Choose either A or B. A. For this option, arrive at a topic suitable for classification and then plan and develop a 500-word essay accordingly. Your topic should be one that is not only capable of being classified but also needing to be classified. The classification scheme you use should be original, and readers of your essay should come away with an understanding of the topic that could not have been conveyed without the use of classification. If an appealing topic doesn’t immediately come to mind, it may be because you don’t truly understand classification as a strategy of writing.
Make sure to read Chapter 12 to get an idea of the sorts of topics that are suitable for classification. Please read the essay selections for the same reason and also to help you decide whether or not you wish to use subject headings (which you have the option of doing—for the classification essay only). The text shows good examples of both approaches, and for you there is no absolute right or wrong with respect to the issue of whether to use them or not (though a particular treatment of a particular topic may favour them). B. For this option, write a 500-word comparison and contrast essay organized according to either one of the two patterns covered in the book: block or alternating. You may pick any two subjects you wish, as long as there is some basis for comparing them; however, your essay will be more successful if your topics are such that the comparison of one with the other has the potential to enhance the reader’s understanding.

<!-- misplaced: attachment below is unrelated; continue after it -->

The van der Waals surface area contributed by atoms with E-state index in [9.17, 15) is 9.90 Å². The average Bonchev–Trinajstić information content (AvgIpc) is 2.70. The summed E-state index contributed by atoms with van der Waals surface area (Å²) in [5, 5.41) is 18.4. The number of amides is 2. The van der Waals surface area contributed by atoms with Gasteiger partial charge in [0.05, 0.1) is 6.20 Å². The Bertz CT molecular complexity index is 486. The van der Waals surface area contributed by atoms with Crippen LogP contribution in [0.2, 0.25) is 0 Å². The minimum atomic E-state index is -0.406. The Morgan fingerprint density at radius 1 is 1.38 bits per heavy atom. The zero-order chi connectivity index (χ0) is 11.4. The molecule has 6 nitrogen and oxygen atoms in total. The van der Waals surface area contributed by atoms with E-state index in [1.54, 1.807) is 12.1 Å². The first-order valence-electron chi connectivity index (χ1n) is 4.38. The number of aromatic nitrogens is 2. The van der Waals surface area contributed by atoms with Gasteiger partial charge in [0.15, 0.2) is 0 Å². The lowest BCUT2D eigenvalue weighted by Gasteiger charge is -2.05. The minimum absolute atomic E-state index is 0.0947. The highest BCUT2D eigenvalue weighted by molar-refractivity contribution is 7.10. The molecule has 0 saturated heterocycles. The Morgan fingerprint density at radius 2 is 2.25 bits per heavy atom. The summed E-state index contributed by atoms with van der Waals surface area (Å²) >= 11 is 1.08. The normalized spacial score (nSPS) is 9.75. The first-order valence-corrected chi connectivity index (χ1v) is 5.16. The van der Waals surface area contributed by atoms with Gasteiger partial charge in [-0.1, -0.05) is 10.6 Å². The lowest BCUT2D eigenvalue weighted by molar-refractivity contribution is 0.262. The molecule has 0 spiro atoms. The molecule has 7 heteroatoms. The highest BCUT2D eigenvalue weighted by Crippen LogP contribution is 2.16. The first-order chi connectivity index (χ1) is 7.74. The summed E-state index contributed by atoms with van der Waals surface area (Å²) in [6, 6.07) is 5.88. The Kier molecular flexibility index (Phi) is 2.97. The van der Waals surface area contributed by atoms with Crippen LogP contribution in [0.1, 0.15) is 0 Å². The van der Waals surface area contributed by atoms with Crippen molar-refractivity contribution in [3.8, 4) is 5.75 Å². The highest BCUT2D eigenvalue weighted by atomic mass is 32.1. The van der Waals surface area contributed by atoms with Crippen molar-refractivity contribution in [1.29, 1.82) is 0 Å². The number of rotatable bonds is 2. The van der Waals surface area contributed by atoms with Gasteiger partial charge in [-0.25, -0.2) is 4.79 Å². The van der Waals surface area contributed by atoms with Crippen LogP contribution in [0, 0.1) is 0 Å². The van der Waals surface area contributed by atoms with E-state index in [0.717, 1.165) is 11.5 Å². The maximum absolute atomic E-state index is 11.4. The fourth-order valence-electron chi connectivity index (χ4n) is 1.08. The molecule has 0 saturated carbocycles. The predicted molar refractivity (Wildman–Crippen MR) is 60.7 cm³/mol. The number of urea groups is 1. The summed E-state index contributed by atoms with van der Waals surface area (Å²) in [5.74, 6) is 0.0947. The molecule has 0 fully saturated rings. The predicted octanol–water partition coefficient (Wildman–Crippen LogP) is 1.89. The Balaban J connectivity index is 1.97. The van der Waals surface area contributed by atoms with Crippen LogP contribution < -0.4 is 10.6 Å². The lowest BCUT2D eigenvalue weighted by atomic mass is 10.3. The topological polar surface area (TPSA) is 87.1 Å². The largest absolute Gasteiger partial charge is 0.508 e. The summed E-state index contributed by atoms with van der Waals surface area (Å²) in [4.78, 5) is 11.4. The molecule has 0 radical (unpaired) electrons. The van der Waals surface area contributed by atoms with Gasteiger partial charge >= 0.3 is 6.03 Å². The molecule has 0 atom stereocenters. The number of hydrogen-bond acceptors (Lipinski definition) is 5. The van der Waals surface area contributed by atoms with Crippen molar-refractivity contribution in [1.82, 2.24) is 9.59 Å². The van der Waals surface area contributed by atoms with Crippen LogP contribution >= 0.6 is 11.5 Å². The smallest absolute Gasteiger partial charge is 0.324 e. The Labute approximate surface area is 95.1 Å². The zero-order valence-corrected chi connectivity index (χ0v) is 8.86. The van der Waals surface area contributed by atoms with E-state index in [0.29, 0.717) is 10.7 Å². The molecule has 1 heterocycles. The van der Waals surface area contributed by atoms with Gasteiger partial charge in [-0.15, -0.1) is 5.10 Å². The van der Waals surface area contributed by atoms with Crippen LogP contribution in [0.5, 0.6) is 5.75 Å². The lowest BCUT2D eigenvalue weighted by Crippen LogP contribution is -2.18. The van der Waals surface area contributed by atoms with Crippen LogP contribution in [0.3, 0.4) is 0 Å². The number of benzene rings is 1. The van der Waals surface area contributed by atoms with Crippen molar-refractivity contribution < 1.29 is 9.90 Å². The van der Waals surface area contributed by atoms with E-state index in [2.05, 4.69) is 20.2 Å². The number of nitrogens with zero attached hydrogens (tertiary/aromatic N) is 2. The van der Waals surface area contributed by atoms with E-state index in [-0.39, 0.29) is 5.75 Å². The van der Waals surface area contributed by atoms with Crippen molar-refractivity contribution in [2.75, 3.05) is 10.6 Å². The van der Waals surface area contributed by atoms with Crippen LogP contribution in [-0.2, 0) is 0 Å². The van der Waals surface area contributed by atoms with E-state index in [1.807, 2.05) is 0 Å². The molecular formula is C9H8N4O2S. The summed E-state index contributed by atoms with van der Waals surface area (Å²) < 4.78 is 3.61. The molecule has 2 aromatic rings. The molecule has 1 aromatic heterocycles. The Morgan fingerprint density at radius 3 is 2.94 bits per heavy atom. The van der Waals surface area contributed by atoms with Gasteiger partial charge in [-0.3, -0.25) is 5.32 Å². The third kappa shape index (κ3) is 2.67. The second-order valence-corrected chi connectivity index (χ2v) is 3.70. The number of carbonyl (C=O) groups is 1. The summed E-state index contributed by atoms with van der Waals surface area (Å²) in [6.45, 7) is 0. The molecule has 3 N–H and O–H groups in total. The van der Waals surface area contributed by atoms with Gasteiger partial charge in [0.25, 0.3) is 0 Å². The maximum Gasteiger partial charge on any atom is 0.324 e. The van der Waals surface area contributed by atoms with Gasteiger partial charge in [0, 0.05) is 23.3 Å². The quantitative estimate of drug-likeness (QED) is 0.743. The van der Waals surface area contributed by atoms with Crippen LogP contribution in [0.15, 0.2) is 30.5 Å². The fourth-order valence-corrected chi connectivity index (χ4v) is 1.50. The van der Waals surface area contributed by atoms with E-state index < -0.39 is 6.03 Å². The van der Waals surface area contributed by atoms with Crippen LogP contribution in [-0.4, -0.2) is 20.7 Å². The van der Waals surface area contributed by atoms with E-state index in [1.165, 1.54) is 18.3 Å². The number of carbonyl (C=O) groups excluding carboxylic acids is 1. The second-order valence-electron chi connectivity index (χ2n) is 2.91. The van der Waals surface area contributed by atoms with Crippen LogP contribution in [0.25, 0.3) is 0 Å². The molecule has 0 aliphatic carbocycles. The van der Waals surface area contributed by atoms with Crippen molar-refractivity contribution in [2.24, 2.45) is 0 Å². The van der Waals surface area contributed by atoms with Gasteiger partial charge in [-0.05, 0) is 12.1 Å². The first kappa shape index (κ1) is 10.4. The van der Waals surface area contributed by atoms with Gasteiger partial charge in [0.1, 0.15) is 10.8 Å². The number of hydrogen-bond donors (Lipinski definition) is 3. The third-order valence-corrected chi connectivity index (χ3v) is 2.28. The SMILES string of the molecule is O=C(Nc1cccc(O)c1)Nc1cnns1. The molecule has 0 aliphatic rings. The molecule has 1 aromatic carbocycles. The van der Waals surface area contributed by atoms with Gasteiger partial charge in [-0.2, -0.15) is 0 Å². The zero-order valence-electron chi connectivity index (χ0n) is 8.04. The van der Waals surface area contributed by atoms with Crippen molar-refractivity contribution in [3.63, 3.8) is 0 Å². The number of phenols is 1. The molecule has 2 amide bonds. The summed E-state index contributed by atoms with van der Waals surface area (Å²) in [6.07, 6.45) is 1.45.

For example, if you were to compare tennis and badminton in terms of the skills and abilities needed to play the respective sports, a reader with experience playing only one of the sports could gain a new appreciation of the other. Since I’ve tried to simplify this assignment under option A by allowing the use of subject headings, I should point out a factor in this option as well that has the potential to make things easier. I have never taught the “five-paragraph essay” format because I fear that if I did it would become a straitjacket for some; however, those of you who are already familiar with the five-paragraph model might note how readily a 500-word essay in the comparative mode might lend itself to it—especially if you choose the “alternating” pattern of organization. The student essay included within the pages of this week’s reading on comparison is a great example of the kind of simple perfection that can ideally be achieved by following the model. (If those of you who don’t already know the five-paragraph essay model are curious, you can simply google it.)